Home Players Aslan Karatsev’s Racquet

Aslan Karatsev’s Racquet

by Jonas Eriksson

Aslan Karatsev has shocked the tennis world with his extraordinary season in 2021. But what is Karatsev’s racquet?

The 27-year-old from Vladikavkaz in Russia reached the semi-finals in the Australian Open, won the ATP 500 tournament in Dubai, and reached the final in the ATP 250 in Serbia after defeating no other than Novak Djokovic in the semi-finals. He has seemingly come from nowhere and showed that he has the game and grit to become a consistent force in the game. But what is Karatsev’s racquet?

Karatsev’s Racquet

It looks like a Prestige Pro or MP if you just look at the paint job, but as you know, with pro players, it’s rarely as easy as that.

How do you find out?

  • If you’re really nuts about racquets you can study the racquet mold in the pics and pick up a few things.
  • Some stringers on the tour are happy to volunteer pro racquet specs.
  • You can sometimes buy pro racquets or find pro specs on eBay, Stringforum and prostocktennis, and other websites.
  • You can weed through the discussion on talk tennis forums.
  • Or you can just read Tennisnerd! :D

How much attention should you pay to pro-player specs?

Not too much, frankly. It’s interesting to know and as a bonafide tennis nerd, I find it fascinating. However, I never take the information into account to what racquet I should play with. Just because we play with Karatsev’s racquet, doesn’t mean we’ll play even remotely close to Karatsev.

I receive emails from people who think that the reason a certain player is so successful is partly to do with the racquet and if he used that racquet he would have to stop worrying about racquets because he uses “the best one”.

It doesn’t work like that. You need the racquet that works best for your game and level. And there is no BEST racquet. Sure, it pays off to put some time and effort into finding the right racquet for you but beware of falling into the rabbit hole of racquet specs and put the time into working on your game and playing tennis instead.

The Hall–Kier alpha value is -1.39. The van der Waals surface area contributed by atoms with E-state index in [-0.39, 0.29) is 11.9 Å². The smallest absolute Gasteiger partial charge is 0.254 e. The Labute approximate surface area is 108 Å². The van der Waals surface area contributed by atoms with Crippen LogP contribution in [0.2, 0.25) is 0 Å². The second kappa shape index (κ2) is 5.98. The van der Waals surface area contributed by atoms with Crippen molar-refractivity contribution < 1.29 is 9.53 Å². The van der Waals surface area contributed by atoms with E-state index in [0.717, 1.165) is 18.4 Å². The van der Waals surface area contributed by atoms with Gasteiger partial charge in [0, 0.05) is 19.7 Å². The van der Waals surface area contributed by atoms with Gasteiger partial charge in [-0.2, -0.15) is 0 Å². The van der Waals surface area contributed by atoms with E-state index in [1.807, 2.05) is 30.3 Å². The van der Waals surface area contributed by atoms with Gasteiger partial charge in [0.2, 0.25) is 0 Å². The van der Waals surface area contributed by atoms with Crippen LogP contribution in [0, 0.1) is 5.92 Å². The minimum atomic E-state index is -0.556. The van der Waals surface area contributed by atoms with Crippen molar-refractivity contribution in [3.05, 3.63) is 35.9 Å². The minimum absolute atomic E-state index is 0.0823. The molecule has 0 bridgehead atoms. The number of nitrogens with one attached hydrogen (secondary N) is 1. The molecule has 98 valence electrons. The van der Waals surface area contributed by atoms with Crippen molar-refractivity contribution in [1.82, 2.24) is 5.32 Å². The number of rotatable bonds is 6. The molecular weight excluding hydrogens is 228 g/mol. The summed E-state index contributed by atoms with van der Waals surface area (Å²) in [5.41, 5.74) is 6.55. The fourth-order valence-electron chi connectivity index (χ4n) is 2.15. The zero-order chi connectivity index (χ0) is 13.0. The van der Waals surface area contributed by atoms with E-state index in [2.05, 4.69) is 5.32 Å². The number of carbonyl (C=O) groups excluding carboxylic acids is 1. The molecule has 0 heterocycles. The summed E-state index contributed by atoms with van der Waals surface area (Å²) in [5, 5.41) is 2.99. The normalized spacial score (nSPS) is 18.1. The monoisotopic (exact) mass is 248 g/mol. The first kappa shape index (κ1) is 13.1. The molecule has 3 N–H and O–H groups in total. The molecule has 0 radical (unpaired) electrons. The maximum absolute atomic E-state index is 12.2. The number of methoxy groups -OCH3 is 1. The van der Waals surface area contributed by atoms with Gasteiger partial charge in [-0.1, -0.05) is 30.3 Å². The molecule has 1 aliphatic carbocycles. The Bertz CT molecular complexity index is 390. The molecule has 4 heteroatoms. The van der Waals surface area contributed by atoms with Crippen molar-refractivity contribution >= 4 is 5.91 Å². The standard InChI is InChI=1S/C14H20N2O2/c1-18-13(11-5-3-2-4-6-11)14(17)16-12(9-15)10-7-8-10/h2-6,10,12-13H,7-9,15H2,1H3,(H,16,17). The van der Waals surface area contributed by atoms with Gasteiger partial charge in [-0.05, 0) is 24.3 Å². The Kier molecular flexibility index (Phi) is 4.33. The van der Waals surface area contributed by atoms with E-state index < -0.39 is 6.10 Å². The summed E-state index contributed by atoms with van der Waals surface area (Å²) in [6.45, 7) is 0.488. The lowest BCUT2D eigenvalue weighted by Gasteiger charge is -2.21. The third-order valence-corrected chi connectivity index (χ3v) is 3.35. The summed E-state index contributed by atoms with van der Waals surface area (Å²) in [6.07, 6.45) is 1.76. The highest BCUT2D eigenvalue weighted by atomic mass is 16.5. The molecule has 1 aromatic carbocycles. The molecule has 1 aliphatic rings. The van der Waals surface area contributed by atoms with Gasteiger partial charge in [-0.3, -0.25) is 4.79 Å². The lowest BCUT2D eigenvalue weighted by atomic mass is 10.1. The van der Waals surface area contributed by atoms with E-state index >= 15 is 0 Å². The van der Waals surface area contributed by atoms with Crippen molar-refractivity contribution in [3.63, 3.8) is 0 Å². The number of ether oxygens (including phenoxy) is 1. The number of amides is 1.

Most rec players, including myself, struggle with consistency and footwork most of all. Those are the biggest areas of improvement for 90% of all club players in my opinion.

Okay, that was a tangent.

Back to Karatsev’s racquet.

If you’re into tennis racquets, you can tell by the pictures that this is not the mold of a regular Prestige that you can buy from Tennis Warehouse. Looking at the throat, the thickness of the beam you see that it more closely resembles the old HEAD Pro Tour mold or the PT57A that it’s called in pro stock terminology.

I have already mentioned the specs in my post “Who is Aslan Karatsev” where HEAD racquet expert on TW forums Dr325i listed Karatsev’s racquet specs as:

Mold/Layup: PT57A2
String pattern: 18?20
Weight: 340g strung
Balance: 32 cm / 6 pts HL
Swing weight strung: 340
String: Head Hawk 1.25

These are relatively light and user-friendly specs compared to some of the older pros using the PT57A like Haas, Murray, and Simon to name a few.

If you want a racquet similar to this, but don’t want to pay the high price that PT57As usually go for – go for the HEAD Pro Tour 2.0. It’s the same mold, but a bit stiffer for more free power.

If you want a similar racquet to Karatsev but more forgiveness, you should check out the HEAD Prestige MP, which is the racquet I am mainly using myself alongside the HEAD Pro Tour 2.0.

Karatsev’s racquet is not forgiving, but if you are a player that hits the ball as clean as hard as him, it’s about control and then the HEAD Pro Tour mold is still going strong in 202 1! 25 years or so after its release.

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Leonardo MacKnight April 29, 2021 - 12:09

Fun and well-written article.
Thank you for sharing

J April 30, 2021 - 01:17

Well written article and great advice!!

Still hoping they release the 630/A2 lay up, with ‘spiralfibres’ if not Twaron….painted sparkly claret (like the 600 classic. They aren’t THAT far away from doing it, I hope.

Played with a PT630, reweighted and balanced to be 342g strung, 335 approx SW and 5pts Head Light. Rather nice stick, a rare ‘feeling’ frame. Gorgeous. Perhaps a 293.2 is the closest in some ways, but not in others….also a 2.0 in some ways but not others….also a well spec’d 57b has similarities.

However, pro’s and cons with everything and 100% fact that footwork, preparation timing and consistency are important to work on.

Also, sometimes you just need to ‘be kinder to yourself’, little steps, often. One day you will.play someone who hits a great ball and you cannot go with them. BUT, this doesn’t mean your technique is bad, OR that you aren’t good enough, it just means you aren’t used to that ball speed, your prep timing and mental decision making need to speed up.

So, don’t think you are less. Just immerse yourself in their speed every chance you get. Praise before pessimism. Go with them. Catch up.

Little steps, often.

Great article Jonas.


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